When I was in college, I had no idea what I wanted to do with my life.  I was majoring in math, with an interest in business and architecture (at the time), so I started thinking about real estate.  Being the student that I am, I decided to get my realtor’s license one summer.  One evening, our teacher told us a story about her daughter buying a house.  When her daughter went to move in, the previous owners had taken something considered a fixture (i.e. it went with the house) a light fixture or all of the light bulbs, maybe the curtains, or a built-in cabinet … I can’t remember exactly, but I guess it doesn’t really matter.  The point is that in selling their house, they didn’t realize that some things “go with the house.”  In their ignorance, they took what they wanted when they left, but ignorance was no excuse.  They had to bring it back when the new owner noticed and called them out on it.

Like the previous owners of the house, apparently neither Esau nor Isaac realized that in selling the family birthright to Jacob, the blessing went with it.  The blessing was a fixture of the birthright, in a manner of speaking.  I doubt that light bulbs or curtains would have kept the previous owners from selling the home I mentioned above, but if Esau had considered all that his birthright encompassed, he may have changed his mind as to its worth.

“Taste and see that the Lord is good!” (Ps 34:8).  That verse has been on my mind all week.  This past Sunday we talked about how Jacob deserved nothing from Isaac if he came in his own name.  It was only by coming – not just in the name of Esau, but – as Esau that Jacob was blessed.  This Sunday (instead of moving forward as I had originally planned), we’ll spend our time discussing specific parallels between Jacob approaching Isaac in Esau’s name and us approaching God in Jesus’ name.  Inspired by Psalm 34:8, we’ll be using our five senses (smell, sight, taste, touch, sound) as a backdrop for our lesson.

At the end of Sunday's class, I mentioned reading Colossians 3:6-17.  I'm actually going to recommend reading the Colossians passage alongside the account of Isaac giving the blessing (Genesis 27:1-29).  In each passage, watch for ways the 5 senses are involved.

So excited for Sunday!!  Can't wait to see you there.

Monday, June 11, 2012

"Taste and see that the Lord is good!" (Ps 34:8)

I am trying to acclimate myself (and my family) to our summer schedule.  While I am thankful for a slower pace, being at home during the day leaves my mind with more opportunities to wander toward food … especially after lunch.  My weakest time of the day is the post-lunch let-down (as I’m calling it).  At school … at home … really wherever I am, I always find myself craving something sweet after lunch.  At school, I can control it pretty well (by controlling my environment), but at home, it’s a lot harder.  Today as I finished eating my lunch and gathering my thoughts to write, the post-lunch let-down kicked in.  What would satisfy my craving?!  Then – remembering my afternoon plans to write – I felt God answering my question, “Taste and see that the Lord is good!” (Psalm 34:8).  I had a choice:  spend my kids’ naptime feasting on God’s Word or binging on momentary satisfaction.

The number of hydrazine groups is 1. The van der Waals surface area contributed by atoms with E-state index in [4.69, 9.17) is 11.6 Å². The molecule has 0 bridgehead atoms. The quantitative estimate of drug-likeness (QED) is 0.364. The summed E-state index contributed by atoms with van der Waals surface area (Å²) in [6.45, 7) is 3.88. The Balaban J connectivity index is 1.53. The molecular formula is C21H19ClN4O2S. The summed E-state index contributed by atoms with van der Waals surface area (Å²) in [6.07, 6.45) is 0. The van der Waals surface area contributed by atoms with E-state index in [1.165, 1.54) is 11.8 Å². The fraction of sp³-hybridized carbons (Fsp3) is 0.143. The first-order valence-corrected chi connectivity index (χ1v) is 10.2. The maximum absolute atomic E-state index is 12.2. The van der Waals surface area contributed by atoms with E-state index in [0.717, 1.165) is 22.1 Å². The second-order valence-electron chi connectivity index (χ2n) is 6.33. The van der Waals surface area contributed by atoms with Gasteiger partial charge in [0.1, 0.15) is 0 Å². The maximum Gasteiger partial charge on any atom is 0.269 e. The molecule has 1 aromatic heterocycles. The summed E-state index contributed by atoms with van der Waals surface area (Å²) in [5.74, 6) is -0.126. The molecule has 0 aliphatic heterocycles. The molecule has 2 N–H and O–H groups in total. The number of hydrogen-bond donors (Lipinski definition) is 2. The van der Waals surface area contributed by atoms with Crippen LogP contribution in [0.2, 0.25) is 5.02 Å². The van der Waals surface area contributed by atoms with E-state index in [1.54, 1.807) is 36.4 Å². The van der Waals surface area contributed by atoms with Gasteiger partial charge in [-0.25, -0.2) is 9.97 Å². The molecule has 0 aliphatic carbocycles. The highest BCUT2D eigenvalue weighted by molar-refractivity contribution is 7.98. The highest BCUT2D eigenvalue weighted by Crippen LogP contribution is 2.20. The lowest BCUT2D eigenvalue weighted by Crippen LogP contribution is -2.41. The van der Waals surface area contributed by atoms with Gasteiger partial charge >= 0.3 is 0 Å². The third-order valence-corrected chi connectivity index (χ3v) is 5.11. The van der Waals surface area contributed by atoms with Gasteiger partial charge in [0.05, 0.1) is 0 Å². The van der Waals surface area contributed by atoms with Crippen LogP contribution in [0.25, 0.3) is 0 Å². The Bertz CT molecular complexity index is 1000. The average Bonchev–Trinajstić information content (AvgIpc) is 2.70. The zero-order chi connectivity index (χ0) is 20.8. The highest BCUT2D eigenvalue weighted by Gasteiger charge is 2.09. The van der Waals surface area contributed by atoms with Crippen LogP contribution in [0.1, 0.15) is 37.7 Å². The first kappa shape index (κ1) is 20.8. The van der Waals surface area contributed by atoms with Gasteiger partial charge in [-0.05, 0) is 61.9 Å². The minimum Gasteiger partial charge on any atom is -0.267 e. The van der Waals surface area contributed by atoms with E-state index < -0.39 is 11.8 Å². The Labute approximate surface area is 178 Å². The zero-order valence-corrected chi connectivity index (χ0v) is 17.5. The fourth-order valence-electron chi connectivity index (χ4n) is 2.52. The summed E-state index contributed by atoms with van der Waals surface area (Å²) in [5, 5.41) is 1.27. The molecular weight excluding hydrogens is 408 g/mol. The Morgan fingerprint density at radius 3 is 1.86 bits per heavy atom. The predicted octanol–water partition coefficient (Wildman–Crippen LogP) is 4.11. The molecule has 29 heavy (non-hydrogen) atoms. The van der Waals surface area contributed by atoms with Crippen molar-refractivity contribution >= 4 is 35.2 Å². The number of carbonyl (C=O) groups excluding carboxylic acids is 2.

Well, well, well … and here I thought that I was just writing something silly to break the ice for yesterday’s lesson summary.  All along God was leading us you and me both into today’s post.  I love it when He does that!!  In case you’re confused, remember last week we discussed Esau selling Jacob the family birthright (the Lord’s goodness) for a bowl of stew (momentary satisfaction).

Thousands of years after the aroma of red lentil stew had faded away, the question of the fairness in the story of Jacob and Esau still hangs in the air.  So I bring it up again, Was it fair that Jacob got Esau’s blessing?  I thought about this all last week.  My mind kept shouting back, “No, it wasn‘t fair!  And Jacob should have been cursed instead of blessed!”  Thankfully, God interceded with some thoughts of His own.  First, He said (in my spirit), Do you have any idea what fair really is?  I thought of Isaiah 55:8, “For My thoughts are not your thoughts, neither are your ways My ways, says the Lord.”  I found myself in the book of Job another case study of questionable fairness.  Job understandably asked why this was happening to him (in chapter 3).  Later (after Job’s well-meaning, albeit ignorant, friends finished giving their opinions of his suffering), God addressed Job directly:
“Then the Lord answered Job out of the whirlwind and said, Who is this
that darkens counsel by words without knowledge?    Where were you when I laid the foundation of the earth?  Declare to Me, if you have and know understanding.”  (Job 38:1-2, 4)
God continued His “answer” (mostly in the form of rhetorical questions) through the rest of chapter 38 … and 39 … and 40 … and 41.  As if we didn’t feel sorry enough for Job before, we certainly do now!

Something else God pointed out to me was that I wasn’t just questioning the fairness of an isolated circumstance.  I was questioning His fairness whether or not He was and is just.  I went back to Deuteronomy 32:4 where Moses said, “He [God] is the Rock.  His work is perfect, for all His ways are law and justice.  A God of faithfulness without breach or deviation, just and right is He.”  For the most part what you and I know about fairness and justice has come from the world, but the true standard of fairness isn’t what the world suggests.  It’s what the Word teaches.  Go back and re-read Deut 32:4 again.  Moses used the descriptions “perfect … without breach or deviation.”  Those things certainly do not describe the world, so when our thoughts don’t align with His (Isa 55:8-9), we have a deliberate choice to make.  Are we going to put our trust in the Word or in the world?